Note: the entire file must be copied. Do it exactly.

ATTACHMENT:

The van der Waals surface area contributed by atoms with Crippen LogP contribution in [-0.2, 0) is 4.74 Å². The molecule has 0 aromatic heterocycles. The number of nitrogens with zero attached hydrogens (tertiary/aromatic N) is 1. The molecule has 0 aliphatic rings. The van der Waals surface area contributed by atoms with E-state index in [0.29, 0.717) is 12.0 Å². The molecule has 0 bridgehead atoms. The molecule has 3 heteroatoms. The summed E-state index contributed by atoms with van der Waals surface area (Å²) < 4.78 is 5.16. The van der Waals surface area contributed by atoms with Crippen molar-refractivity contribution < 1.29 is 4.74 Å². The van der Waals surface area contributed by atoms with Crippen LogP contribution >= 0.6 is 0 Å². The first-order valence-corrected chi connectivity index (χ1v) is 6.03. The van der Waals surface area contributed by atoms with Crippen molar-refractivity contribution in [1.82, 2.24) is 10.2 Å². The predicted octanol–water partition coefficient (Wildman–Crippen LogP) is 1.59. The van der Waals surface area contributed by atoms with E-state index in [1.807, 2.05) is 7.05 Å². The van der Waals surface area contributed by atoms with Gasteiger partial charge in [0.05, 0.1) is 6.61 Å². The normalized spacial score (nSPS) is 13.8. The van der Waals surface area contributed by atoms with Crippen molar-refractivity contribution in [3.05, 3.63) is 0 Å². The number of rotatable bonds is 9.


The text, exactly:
The van der Waals surface area contributed by atoms with Crippen LogP contribution in [-0.2, 0) is 4.74 Å². The molecule has 0 aromatic heterocycles. The number of nitrogens with zero attached hydrogens (tertiary/aromatic N) is 1. The molecule has 0 aliphatic rings. The van der Waals surface area contributed by atoms with E-state index in [0.29, 0.717) is 12.0 Å². The molecule has 0 bridgehead atoms. The molecule has 3 heteroatoms. The summed E-state index contributed by atoms with van der Waals surface area (Å²) < 4.78 is 5.16. The van der Waals surface area contributed by atoms with Crippen molar-refractivity contribution < 1.29 is 4.74 Å². The van der Waals surface area contributed by atoms with Crippen LogP contribution >= 0.6 is 0 Å². The first-order valence-corrected chi connectivity index (χ1v) is 6.03. The van der Waals surface area contributed by atoms with Crippen molar-refractivity contribution in [1.82, 2.24) is 10.2 Å². The predicted octanol–water partition coefficient (Wildman–Crippen LogP) is 1.59. The van der Waals surface area contributed by atoms with E-state index in [1.807, 2.05) is 7.05 Å². The van der Waals surface area contributed by atoms with Gasteiger partial charge in [0.05, 0.1) is 6.61 Å². The normalized spacial score (nSPS) is 13.8. The van der Waals surface area contributed by atoms with Crippen molar-refractivity contribution in [3.05, 3.63) is 0 Å². The number of rotatable bonds is 9.